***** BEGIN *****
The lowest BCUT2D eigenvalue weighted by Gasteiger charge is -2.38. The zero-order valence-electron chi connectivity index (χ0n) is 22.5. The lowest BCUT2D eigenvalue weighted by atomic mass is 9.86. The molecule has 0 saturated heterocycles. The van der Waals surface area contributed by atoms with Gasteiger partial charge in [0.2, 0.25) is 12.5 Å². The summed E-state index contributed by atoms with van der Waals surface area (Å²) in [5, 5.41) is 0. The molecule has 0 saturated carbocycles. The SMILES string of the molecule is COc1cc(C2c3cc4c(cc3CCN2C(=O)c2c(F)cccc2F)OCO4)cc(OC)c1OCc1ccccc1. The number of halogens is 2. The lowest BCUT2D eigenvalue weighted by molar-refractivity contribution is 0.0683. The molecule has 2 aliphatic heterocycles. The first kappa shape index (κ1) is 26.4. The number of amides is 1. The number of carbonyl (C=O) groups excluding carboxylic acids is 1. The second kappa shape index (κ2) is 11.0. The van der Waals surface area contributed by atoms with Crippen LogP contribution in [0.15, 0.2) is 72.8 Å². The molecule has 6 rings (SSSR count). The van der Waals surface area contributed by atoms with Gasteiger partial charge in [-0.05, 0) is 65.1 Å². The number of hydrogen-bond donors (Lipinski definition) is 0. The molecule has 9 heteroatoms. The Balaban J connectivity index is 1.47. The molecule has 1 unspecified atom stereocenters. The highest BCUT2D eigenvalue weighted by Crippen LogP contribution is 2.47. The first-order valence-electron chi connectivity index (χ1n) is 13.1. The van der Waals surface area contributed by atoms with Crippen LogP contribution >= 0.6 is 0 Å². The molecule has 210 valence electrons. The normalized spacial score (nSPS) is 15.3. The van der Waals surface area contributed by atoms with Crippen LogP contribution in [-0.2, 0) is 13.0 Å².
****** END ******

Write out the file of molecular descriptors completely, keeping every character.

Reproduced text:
The lowest BCUT2D eigenvalue weighted by Gasteiger charge is -2.38. The zero-order valence-electron chi connectivity index (χ0n) is 22.5. The lowest BCUT2D eigenvalue weighted by atomic mass is 9.86. The molecule has 0 saturated heterocycles. The van der Waals surface area contributed by atoms with Gasteiger partial charge in [0.2, 0.25) is 12.5 Å². The summed E-state index contributed by atoms with van der Waals surface area (Å²) in [5, 5.41) is 0. The molecule has 0 saturated carbocycles. The SMILES string of the molecule is COc1cc(C2c3cc4c(cc3CCN2C(=O)c2c(F)cccc2F)OCO4)cc(OC)c1OCc1ccccc1. The number of halogens is 2. The lowest BCUT2D eigenvalue weighted by molar-refractivity contribution is 0.0683. The molecule has 2 aliphatic heterocycles. The first kappa shape index (κ1) is 26.4. The number of amides is 1. The number of carbonyl (C=O) groups excluding carboxylic acids is 1. The second kappa shape index (κ2) is 11.0. The van der Waals surface area contributed by atoms with Crippen LogP contribution in [0.15, 0.2) is 72.8 Å². The molecule has 6 rings (SSSR count). The van der Waals surface area contributed by atoms with Gasteiger partial charge in [-0.05, 0) is 65.1 Å². The number of hydrogen-bond donors (Lipinski definition) is 0. The molecule has 9 heteroatoms. The Balaban J connectivity index is 1.47. The molecule has 1 unspecified atom stereocenters. The highest BCUT2D eigenvalue weighted by Crippen LogP contribution is 2.47. The first-order valence-electron chi connectivity index (χ1n) is 13.1. The van der Waals surface area contributed by atoms with Crippen LogP contribution >= 0.6 is 0 Å². The molecule has 210 valence electrons. The normalized spacial score (nSPS) is 15.3. The van der Waals surface area contributed by atoms with Crippen LogP contribution in [-0.2, 0) is 13.0 Å².